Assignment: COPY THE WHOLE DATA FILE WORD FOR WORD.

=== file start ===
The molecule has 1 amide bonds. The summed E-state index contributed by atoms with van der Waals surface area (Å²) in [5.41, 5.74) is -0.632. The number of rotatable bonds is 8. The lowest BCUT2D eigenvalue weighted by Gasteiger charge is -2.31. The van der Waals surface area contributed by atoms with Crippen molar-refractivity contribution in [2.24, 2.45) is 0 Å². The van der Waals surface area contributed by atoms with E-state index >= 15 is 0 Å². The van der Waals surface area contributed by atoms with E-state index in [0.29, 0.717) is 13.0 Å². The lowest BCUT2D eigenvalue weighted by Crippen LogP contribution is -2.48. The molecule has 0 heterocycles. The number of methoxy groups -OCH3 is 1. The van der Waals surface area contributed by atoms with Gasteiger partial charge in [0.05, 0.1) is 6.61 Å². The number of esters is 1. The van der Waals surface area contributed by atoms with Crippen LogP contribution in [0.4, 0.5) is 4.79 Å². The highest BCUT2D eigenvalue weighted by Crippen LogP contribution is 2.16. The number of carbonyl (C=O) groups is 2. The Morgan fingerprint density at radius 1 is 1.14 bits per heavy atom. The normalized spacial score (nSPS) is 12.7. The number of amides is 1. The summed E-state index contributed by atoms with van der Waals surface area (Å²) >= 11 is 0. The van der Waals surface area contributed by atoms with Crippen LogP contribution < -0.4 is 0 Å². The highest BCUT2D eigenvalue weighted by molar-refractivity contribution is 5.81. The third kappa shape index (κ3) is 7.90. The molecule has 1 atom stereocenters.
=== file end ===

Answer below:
The molecule has 1 amide bonds. The summed E-state index contributed by atoms with van der Waals surface area (Å²) in [5.41, 5.74) is -0.632. The number of rotatable bonds is 8. The lowest BCUT2D eigenvalue weighted by Gasteiger charge is -2.31. The van der Waals surface area contributed by atoms with Crippen molar-refractivity contribution in [2.24, 2.45) is 0 Å². The van der Waals surface area contributed by atoms with E-state index >= 15 is 0 Å². The van der Waals surface area contributed by atoms with E-state index in [0.29, 0.717) is 13.0 Å². The lowest BCUT2D eigenvalue weighted by Crippen LogP contribution is -2.48. The molecule has 0 heterocycles. The number of methoxy groups -OCH3 is 1. The van der Waals surface area contributed by atoms with Gasteiger partial charge in [0.05, 0.1) is 6.61 Å². The number of esters is 1. The van der Waals surface area contributed by atoms with Crippen LogP contribution in [0.4, 0.5) is 4.79 Å². The highest BCUT2D eigenvalue weighted by Crippen LogP contribution is 2.16. The number of carbonyl (C=O) groups is 2. The Morgan fingerprint density at radius 1 is 1.14 bits per heavy atom. The normalized spacial score (nSPS) is 12.7. The number of amides is 1. The summed E-state index contributed by atoms with van der Waals surface area (Å²) >= 11 is 0. The van der Waals surface area contributed by atoms with Crippen LogP contribution < -0.4 is 0 Å². The highest BCUT2D eigenvalue weighted by molar-refractivity contribution is 5.81. The third kappa shape index (κ3) is 7.90. The molecule has 1 atom stereocenters.